Go to page

Bibliographic Metadata

 The document is publicly available on the WWW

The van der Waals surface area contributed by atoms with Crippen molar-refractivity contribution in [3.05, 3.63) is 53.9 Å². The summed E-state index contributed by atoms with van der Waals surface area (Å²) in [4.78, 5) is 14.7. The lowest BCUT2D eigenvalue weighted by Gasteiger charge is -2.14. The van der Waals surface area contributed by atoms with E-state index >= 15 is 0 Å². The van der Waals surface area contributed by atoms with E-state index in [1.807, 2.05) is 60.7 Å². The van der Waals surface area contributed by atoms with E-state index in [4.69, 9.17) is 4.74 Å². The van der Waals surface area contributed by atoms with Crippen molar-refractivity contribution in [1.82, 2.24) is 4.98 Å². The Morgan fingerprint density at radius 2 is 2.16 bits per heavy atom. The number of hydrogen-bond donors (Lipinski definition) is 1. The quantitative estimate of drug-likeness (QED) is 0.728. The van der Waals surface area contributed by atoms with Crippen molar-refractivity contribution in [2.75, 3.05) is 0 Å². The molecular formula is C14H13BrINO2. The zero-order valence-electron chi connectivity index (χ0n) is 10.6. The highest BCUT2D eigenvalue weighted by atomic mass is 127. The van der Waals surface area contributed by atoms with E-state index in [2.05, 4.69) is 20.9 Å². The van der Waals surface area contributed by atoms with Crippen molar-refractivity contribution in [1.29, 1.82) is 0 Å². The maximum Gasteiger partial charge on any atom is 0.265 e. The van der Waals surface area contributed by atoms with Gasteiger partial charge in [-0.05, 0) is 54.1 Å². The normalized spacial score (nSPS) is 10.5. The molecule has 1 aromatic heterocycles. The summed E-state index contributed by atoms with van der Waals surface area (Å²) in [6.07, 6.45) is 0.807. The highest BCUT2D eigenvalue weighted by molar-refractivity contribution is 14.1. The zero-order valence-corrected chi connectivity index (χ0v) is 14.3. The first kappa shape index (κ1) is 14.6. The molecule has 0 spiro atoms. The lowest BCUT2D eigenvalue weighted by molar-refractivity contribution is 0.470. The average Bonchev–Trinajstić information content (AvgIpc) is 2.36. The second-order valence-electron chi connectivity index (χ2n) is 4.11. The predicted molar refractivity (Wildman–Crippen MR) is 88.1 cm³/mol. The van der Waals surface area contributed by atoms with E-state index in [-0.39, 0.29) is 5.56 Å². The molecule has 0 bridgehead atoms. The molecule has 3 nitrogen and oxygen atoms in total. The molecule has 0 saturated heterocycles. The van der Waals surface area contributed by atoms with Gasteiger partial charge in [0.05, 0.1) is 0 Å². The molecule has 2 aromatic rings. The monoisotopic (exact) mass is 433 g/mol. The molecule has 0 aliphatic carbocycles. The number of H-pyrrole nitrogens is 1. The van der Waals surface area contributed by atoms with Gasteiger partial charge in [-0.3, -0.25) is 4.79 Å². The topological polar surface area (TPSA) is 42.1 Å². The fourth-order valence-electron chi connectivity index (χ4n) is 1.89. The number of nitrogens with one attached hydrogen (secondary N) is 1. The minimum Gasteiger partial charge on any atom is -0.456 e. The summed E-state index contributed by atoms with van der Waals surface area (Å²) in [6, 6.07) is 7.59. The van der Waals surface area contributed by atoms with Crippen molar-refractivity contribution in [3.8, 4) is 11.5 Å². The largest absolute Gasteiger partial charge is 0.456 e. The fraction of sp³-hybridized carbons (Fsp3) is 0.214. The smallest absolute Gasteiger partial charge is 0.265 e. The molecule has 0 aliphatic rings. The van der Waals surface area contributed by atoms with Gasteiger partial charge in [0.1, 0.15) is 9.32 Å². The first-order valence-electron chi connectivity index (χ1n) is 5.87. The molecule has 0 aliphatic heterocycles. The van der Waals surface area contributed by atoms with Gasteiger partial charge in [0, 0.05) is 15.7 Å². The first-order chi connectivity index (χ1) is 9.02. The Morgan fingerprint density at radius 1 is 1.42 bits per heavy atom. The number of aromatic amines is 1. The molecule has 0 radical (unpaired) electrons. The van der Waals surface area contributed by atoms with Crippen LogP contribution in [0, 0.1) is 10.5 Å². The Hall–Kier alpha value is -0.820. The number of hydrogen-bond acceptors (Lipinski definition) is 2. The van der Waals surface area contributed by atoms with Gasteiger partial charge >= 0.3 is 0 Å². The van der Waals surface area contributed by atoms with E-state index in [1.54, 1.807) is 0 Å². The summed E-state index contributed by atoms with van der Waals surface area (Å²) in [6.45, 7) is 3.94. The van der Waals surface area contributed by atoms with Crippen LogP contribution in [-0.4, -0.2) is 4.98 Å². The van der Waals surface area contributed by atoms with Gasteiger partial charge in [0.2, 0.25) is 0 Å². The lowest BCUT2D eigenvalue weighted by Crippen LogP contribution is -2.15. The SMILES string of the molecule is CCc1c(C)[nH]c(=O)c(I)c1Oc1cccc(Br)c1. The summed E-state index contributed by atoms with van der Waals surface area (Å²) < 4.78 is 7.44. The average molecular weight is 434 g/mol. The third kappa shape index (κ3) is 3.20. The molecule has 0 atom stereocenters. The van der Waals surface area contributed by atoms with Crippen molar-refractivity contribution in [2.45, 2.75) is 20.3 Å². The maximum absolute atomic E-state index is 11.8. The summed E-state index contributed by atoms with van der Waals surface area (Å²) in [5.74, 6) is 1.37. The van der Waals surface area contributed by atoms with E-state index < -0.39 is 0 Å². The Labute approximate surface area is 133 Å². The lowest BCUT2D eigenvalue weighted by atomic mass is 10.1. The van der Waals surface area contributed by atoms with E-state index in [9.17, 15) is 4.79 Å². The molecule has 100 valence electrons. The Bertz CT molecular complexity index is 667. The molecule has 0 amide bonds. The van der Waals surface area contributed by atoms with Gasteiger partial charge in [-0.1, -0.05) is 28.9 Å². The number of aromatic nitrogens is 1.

In the human body a vast number of oxidized polyunsaturated fatty acids (PUFA) is enzymatically and autoxidatively formed by conversion of n3- and n6-PUFA. Several of these oxylipins act as potent lipid mediators in the regulation of multiple physiological processes such as inflammation, endothelial and kidney function. However, the role of the overall oxylipin pattern is still only poorly understood. Thus, investigating the modulation of the oxylipin pattern in (patho)physiology, e.g. under oxidative stress or inflammation, or in response to dietary modulation, contributes to a better understanding of the functional role of oxylipins being both marker and mediator of the physiological status. In the first part of this thesis a comprehensive targeted LC-ESI(-)-MS/MS method is described for the sensitive and reliable quantification of a broad set of non-enzymatically and enzymatically formed oxylipins from all major formation branches derived from all biologically relevant PUFA precursors. In addition to the optimization of instrumental parameters, the influence of pre-analytical blood storage and transport conditions typically occurring in the clinical routine on the oxylipin pattern is characterized. In the second part of this thesis the established analytical method is applied to study the formation of oxylipins in the context of oxidative stress and inflammation. Focusing on the autoxidative formation of trans-epoxy-PUFA, the potential use of the trans/cis-epoxy-PUFA ratio as alternative oxidative stress marker is investigated. Therefore, this ratio is correlated with the formation of isoprostanes – common markers of oxidative stress – using (i) tert-butyl hydroperoxide as inducer of oxidative stress in three human carcinoma cell lines as well as in (ii) the in vivo model organism C. elegans and (iii) renal ischemia reperfusion injury in mice. Finally, the anti-inflammatory properties of n3-PUFA are investigated using a murine model of renal ischemia reperfusion injury causing both oxidative stress and inflammation. The modulation of the PUFA and oxylipin pattern is analyzed in combination with clinical and histological markers of kidney damage and inflammation.